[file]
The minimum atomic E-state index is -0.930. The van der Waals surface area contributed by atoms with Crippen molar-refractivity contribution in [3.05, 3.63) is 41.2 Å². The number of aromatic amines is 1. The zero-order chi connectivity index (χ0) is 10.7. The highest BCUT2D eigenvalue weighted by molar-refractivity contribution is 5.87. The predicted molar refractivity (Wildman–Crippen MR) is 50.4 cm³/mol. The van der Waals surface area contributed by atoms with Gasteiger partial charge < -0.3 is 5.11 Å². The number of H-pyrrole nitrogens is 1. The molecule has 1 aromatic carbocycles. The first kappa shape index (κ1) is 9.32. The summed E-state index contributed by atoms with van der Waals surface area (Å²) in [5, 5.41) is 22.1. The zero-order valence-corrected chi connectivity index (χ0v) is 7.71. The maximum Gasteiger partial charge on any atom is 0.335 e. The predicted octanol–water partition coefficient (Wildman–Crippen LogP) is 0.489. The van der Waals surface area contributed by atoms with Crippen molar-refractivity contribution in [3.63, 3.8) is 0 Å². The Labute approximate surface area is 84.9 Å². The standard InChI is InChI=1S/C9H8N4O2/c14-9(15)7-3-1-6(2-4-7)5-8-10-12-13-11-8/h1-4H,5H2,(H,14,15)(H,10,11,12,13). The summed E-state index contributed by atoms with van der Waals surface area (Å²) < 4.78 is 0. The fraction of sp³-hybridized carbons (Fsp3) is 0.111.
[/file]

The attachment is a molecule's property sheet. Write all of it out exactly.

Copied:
The minimum atomic E-state index is -0.930. The van der Waals surface area contributed by atoms with Crippen molar-refractivity contribution in [3.05, 3.63) is 41.2 Å². The number of aromatic amines is 1. The zero-order chi connectivity index (χ0) is 10.7. The highest BCUT2D eigenvalue weighted by molar-refractivity contribution is 5.87. The predicted molar refractivity (Wildman–Crippen MR) is 50.4 cm³/mol. The van der Waals surface area contributed by atoms with Gasteiger partial charge < -0.3 is 5.11 Å². The number of H-pyrrole nitrogens is 1. The molecule has 1 aromatic carbocycles. The first kappa shape index (κ1) is 9.32. The summed E-state index contributed by atoms with van der Waals surface area (Å²) in [5, 5.41) is 22.1. The zero-order valence-corrected chi connectivity index (χ0v) is 7.71. The maximum Gasteiger partial charge on any atom is 0.335 e. The predicted octanol–water partition coefficient (Wildman–Crippen LogP) is 0.489. The van der Waals surface area contributed by atoms with Crippen molar-refractivity contribution in [3.63, 3.8) is 0 Å². The Labute approximate surface area is 84.9 Å². The standard InChI is InChI=1S/C9H8N4O2/c14-9(15)7-3-1-6(2-4-7)5-8-10-12-13-11-8/h1-4H,5H2,(H,14,15)(H,10,11,12,13). The summed E-state index contributed by atoms with van der Waals surface area (Å²) < 4.78 is 0. The fraction of sp³-hybridized carbons (Fsp3) is 0.111.